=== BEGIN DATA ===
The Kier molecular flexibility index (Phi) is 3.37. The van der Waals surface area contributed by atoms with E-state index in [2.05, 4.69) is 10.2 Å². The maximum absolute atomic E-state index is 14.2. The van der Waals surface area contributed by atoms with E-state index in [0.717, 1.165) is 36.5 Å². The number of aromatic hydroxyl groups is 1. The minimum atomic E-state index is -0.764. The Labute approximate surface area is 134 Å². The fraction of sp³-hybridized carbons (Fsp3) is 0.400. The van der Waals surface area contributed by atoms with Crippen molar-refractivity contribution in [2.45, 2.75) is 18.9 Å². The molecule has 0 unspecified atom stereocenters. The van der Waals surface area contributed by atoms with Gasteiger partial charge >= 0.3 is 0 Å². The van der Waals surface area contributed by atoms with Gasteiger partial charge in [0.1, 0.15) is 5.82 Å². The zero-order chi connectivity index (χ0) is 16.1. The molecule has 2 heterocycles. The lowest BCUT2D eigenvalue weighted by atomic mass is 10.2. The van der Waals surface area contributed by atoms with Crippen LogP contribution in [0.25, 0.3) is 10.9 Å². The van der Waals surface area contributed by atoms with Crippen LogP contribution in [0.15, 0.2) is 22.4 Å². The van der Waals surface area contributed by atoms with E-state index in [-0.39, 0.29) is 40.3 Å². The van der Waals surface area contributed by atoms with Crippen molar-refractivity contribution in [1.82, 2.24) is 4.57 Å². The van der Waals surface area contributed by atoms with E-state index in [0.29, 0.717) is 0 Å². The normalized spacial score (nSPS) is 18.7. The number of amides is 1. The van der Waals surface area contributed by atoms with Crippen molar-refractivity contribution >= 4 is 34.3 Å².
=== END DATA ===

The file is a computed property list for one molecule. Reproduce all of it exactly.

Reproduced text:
The Kier molecular flexibility index (Phi) is 3.37. The van der Waals surface area contributed by atoms with E-state index in [2.05, 4.69) is 10.2 Å². The maximum absolute atomic E-state index is 14.2. The van der Waals surface area contributed by atoms with E-state index in [0.717, 1.165) is 36.5 Å². The number of aromatic hydroxyl groups is 1. The minimum atomic E-state index is -0.764. The Labute approximate surface area is 134 Å². The fraction of sp³-hybridized carbons (Fsp3) is 0.400. The van der Waals surface area contributed by atoms with Crippen molar-refractivity contribution in [2.45, 2.75) is 18.9 Å². The molecule has 0 unspecified atom stereocenters. The van der Waals surface area contributed by atoms with Gasteiger partial charge >= 0.3 is 0 Å². The van der Waals surface area contributed by atoms with Gasteiger partial charge in [0.1, 0.15) is 5.82 Å². The zero-order chi connectivity index (χ0) is 16.1. The molecule has 2 heterocycles. The lowest BCUT2D eigenvalue weighted by atomic mass is 10.2. The van der Waals surface area contributed by atoms with Crippen LogP contribution in [0.25, 0.3) is 10.9 Å². The van der Waals surface area contributed by atoms with Crippen LogP contribution in [0.15, 0.2) is 22.4 Å². The van der Waals surface area contributed by atoms with E-state index in [-0.39, 0.29) is 40.3 Å². The van der Waals surface area contributed by atoms with Crippen molar-refractivity contribution in [1.82, 2.24) is 4.57 Å². The van der Waals surface area contributed by atoms with E-state index in [0.29, 0.717) is 0 Å². The normalized spacial score (nSPS) is 18.7. The number of amides is 1. The van der Waals surface area contributed by atoms with Crippen molar-refractivity contribution >= 4 is 34.3 Å².